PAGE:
Theoretical definitions can even involve recursive definitions, where a concept is defined with respect to itself.
An ancestor is either a parent or the parent of another ancestor.
Definitions can broadly be classified by whether they function to describe the language, or to prescribe it; that is, a definition is either inferred from, or imposed upon the language.
A descriptive, or lexical definition reports how a word is actually used.
1. The act of destroying.
The destruction of the building will take place at noon.
2. The results of a destructive event.
A flower bloomed amid the seemingly endless destruction.
Often there will be many meanings or senses to the one word; this is known as polysemy. This fact can introduce ambiguity, which can represent a barrier to clear reasoning. The truth of a lexical definition is an empirical matter; the question is simply, “Is the word really used in that way?” Dictionaries such as Wiktionary have their own policies on the criteria for inclusion which stipulate precisely what really used means.
Some definitions function prescriptively, to change the language by suggesting new words or changing their meaning. When a new word is proposed, this is called a stipulative definition, and is inherently a creative process. Because stipulative definitions are essentially about labelling the world, they are necessarily true to the author as soon as they are defined (truth is about correspondence to experience). If I wanted to call my computer a “zash”, it would become true to me that I am typing on a zash. However, until they are accepted and used by a wider community, these definitions remain meaningless to others. Any dictionary that included “zash: a computer” would be wrong, because one person (me) does not constitute a linguistic community. An example of a stipulative definition is found in Heidegger’s writing:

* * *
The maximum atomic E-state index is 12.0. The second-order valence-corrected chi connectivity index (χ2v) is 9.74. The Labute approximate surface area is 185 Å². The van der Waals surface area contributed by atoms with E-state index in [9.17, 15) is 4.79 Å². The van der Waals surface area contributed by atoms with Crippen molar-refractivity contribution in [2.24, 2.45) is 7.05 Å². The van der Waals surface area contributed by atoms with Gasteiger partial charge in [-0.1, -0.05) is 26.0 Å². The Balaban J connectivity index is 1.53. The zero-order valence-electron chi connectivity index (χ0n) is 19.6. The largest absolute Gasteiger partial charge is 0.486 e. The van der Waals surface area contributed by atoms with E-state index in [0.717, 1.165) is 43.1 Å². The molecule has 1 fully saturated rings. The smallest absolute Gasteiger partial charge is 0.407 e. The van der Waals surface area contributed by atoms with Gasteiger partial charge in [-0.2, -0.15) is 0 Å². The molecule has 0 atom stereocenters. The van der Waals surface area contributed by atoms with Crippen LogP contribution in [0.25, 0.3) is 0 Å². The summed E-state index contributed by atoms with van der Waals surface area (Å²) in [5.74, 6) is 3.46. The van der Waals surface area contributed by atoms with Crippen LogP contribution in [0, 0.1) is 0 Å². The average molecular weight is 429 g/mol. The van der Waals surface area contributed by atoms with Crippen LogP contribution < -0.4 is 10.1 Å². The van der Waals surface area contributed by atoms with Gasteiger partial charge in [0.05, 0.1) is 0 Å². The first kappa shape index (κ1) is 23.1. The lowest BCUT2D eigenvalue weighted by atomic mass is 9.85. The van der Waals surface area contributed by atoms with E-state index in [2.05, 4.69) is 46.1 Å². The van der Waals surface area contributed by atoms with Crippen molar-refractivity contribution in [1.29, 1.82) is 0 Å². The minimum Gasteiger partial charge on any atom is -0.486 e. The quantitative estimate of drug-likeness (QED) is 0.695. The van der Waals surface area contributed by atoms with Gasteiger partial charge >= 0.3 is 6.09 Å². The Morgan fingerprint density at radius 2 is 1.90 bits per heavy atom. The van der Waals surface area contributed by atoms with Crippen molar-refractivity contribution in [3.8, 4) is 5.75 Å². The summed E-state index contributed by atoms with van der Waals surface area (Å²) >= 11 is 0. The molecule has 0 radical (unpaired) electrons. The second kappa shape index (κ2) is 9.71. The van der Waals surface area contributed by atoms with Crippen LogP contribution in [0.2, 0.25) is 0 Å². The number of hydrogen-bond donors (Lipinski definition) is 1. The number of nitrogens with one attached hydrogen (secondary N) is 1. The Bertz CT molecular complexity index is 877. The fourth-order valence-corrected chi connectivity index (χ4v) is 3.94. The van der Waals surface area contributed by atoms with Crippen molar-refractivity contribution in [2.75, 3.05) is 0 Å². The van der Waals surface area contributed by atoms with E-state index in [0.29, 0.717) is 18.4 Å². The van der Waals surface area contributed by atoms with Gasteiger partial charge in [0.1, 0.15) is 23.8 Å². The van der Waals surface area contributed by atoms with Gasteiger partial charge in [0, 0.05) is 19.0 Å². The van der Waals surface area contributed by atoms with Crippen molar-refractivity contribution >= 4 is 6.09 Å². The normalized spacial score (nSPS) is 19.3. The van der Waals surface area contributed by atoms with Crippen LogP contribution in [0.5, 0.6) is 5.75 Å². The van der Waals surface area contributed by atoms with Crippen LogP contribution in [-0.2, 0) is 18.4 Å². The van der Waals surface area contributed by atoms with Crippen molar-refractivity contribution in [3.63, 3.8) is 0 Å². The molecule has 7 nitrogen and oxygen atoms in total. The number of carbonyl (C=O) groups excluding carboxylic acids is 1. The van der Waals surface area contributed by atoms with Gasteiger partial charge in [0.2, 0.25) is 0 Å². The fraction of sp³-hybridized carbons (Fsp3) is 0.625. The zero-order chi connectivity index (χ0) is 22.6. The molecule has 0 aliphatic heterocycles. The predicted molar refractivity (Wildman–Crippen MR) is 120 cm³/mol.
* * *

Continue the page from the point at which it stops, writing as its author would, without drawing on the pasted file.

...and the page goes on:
“This entity which each of us is himself…we shall denote by the term “Dasein”” (Heidegger, trans. 1927/1962, p.27).
One type of stipulative definition is where a term is defined with the specific aim of reducing ambiguity, especially for applications where this would be a problem, such as legal terminology or academic discourse. This type of stipulation is known as a precising definition, or more commonly as jargon.